Today, Apple announced that Steve Jobs has died at age 56.
For our readership, there’s no need to explain Jobs’ life and career. Most visitors to this site will be well acquainted with his legacy.
The FOSS community has always had mixed feelings about Mr. Jobs. On the one hand, there’s never been any denying that his place in tech history will be standing beside the likes of Edison, Westinghouse and Telsa. Not only did he completely change the public perception of computers and computing, his involvement with Disney and Pixar changed the movies, iPod and iTunes changed the way we obtain music and the iPhone changed our expectations of the telephone.
On the other hand, though, to us FOSSers he’s also always been one of “them,” one of the proprietary crowd, who was always willing to use any weapons at his disposal to protect his company’s intellectual property.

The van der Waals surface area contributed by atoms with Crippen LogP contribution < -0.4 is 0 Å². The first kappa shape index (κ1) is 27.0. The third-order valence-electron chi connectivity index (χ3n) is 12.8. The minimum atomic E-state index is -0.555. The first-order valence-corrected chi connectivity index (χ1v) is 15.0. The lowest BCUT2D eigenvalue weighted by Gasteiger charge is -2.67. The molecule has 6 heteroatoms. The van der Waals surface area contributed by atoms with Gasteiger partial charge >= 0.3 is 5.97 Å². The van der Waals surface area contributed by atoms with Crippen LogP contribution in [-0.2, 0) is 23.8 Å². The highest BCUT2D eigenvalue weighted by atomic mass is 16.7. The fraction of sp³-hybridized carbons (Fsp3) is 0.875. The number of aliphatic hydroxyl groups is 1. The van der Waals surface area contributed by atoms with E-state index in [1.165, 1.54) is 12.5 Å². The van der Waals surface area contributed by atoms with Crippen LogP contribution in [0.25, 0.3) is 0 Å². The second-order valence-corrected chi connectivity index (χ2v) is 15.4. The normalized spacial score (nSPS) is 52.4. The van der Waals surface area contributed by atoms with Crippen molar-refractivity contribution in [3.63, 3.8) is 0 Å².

Despite the fact that he’d be more than willing to take Linux and Android down forever if that would help his bottom line with Apple products, he was also a hard man not to like. In many ways, he’s the only true “rock star” to come out of the personal computer revolution of the last 30 years or so. He was a decent guy, and there’s not much that’s more important than that when all is said and done.
That’s about all that we can say at this time. The newspapers, television and other web sites can all do a better job of recapping his life than we can, so we’ll leave that to them. We just want to express the sadness we feel and express our condolences to Mr. Jobs’ family, friends and coworkers.
The world of computing will be an emptier without him.
Christine Hall has been a journalist since 1971. In 2001, she began writing a weekly consumer computer column and started covering Linux and FOSS in 2002 after making the switch to GNU/Linux. Follow her on Twitter: @BrideOfLinux